University itself was a challenging puzzle, not with demands of being studious; she always passed in the top slot, but with aimlessness staring at the end of her course. Most courses in the university try to fit you in pre defined exams, where a routine syllabi is drilled and parrot repeated and then put to the ‘who among you can reproduce the parroted routine from memory’ tests. Universities, I found, don’t really prepare you for the practical challenges of life, the anticipation of the unseen and the unanticipated. It was here that one spring afternoon during an interactive session on ‘social networks and political renaissance’ that she saw him for the first time. Defending the right of political and social resistance, he always advocated the rise of the individual from societies to allow the change within. This had been his maiden visit to the university event, an invitation he had accepted with a lot of reluctance knowing that the state had always been monitoring him. Standing by the doorway to a packed room, she never figured when the talk had ended and even before she realized, he had already disappeared among small groups of dispersed discussions. Like mad she scrambled, pushed through the jumbled crowd where faces were hidden by evening shadows, and rushed towards the notice board that had announced the event. Grasping, panting as she scrutinized the board for his details; there it was his first name only and nothing more. ‘What identity is a first name only?’ she asked herself.  For the next two weeks she had nothing more than his first name. He left the very next day of the event that had been his first ever visit to this place. It was after two weeks that she stumbled upon one of his write-ups on a web magazine, which she read and re-read umpteen times, unable to hide the joy of moving beyond his first name. And it took him more than a month to reply to her mail, that too in a one liner ending with ‘Regards’. This frost continued over next winter, she searching for all his work, keeping an eye for every word he wrote and he replying rarely to her mails.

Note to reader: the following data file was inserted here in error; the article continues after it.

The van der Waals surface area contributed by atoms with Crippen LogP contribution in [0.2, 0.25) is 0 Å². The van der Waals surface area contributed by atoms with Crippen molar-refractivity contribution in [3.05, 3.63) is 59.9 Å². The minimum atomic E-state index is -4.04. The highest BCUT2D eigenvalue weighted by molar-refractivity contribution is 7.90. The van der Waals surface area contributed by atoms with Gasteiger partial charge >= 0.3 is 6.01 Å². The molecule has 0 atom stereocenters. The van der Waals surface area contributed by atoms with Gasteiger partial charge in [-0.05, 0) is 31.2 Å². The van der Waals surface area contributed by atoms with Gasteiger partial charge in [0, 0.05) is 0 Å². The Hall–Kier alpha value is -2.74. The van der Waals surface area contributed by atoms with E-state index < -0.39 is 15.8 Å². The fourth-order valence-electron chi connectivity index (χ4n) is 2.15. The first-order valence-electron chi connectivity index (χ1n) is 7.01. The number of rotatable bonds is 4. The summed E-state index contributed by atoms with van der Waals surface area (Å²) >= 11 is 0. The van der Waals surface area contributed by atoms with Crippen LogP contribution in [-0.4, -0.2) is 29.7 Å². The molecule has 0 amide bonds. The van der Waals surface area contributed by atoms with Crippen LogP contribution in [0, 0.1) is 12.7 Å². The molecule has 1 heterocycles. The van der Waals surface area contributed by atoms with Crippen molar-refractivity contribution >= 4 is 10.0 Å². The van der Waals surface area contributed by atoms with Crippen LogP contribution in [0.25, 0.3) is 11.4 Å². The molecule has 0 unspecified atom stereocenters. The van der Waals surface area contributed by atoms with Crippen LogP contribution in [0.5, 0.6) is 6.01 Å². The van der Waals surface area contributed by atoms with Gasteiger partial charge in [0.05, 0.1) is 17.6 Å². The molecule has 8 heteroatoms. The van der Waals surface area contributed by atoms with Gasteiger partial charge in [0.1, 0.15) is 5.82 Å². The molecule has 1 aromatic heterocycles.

Early spring a thaw came, the first conversation almost happened over phone when he was on his second visit to her city. She somehow had found out about his visit, called his hotel room, and on her first call could not muster the courage to talk, froze in silence for a minute and dropped the line. Then she looked at her ring pleadingly, muttered a prayer and mustered courage; called and this time they talked for a few moments that seemed like an infinity for her. The ring held a charm for her wishes; she looked up and figured someone was praying in sync with her. She had held the ring during all trials and tribulations of the past years and it always seemed to comfort her, some kind of unseen force.